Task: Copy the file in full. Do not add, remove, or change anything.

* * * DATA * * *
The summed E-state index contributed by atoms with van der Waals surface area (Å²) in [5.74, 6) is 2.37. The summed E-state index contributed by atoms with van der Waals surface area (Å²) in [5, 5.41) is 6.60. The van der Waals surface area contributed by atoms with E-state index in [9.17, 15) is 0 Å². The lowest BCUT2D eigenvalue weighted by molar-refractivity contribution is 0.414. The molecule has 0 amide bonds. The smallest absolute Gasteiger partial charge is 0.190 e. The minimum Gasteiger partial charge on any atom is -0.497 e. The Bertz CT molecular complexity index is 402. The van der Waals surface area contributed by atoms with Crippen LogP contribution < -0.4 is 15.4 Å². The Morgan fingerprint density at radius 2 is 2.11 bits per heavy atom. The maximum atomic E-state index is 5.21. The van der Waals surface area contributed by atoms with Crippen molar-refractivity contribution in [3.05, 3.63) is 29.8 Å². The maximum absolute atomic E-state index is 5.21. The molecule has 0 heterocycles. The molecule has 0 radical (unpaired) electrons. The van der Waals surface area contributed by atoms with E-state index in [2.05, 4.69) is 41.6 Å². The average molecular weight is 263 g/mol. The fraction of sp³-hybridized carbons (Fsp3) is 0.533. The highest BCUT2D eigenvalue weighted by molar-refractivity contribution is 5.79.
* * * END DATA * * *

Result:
The summed E-state index contributed by atoms with van der Waals surface area (Å²) in [5.74, 6) is 2.37. The summed E-state index contributed by atoms with van der Waals surface area (Å²) in [5, 5.41) is 6.60. The van der Waals surface area contributed by atoms with E-state index in [9.17, 15) is 0 Å². The lowest BCUT2D eigenvalue weighted by molar-refractivity contribution is 0.414. The molecule has 0 amide bonds. The smallest absolute Gasteiger partial charge is 0.190 e. The minimum Gasteiger partial charge on any atom is -0.497 e. The Bertz CT molecular complexity index is 402. The van der Waals surface area contributed by atoms with Crippen LogP contribution < -0.4 is 15.4 Å². The Morgan fingerprint density at radius 2 is 2.11 bits per heavy atom. The maximum atomic E-state index is 5.21. The van der Waals surface area contributed by atoms with Crippen molar-refractivity contribution in [3.05, 3.63) is 29.8 Å². The maximum absolute atomic E-state index is 5.21. The molecule has 0 heterocycles. The molecule has 0 radical (unpaired) electrons. The van der Waals surface area contributed by atoms with E-state index in [2.05, 4.69) is 41.6 Å². The average molecular weight is 263 g/mol. The fraction of sp³-hybridized carbons (Fsp3) is 0.533. The highest BCUT2D eigenvalue weighted by molar-refractivity contribution is 5.79.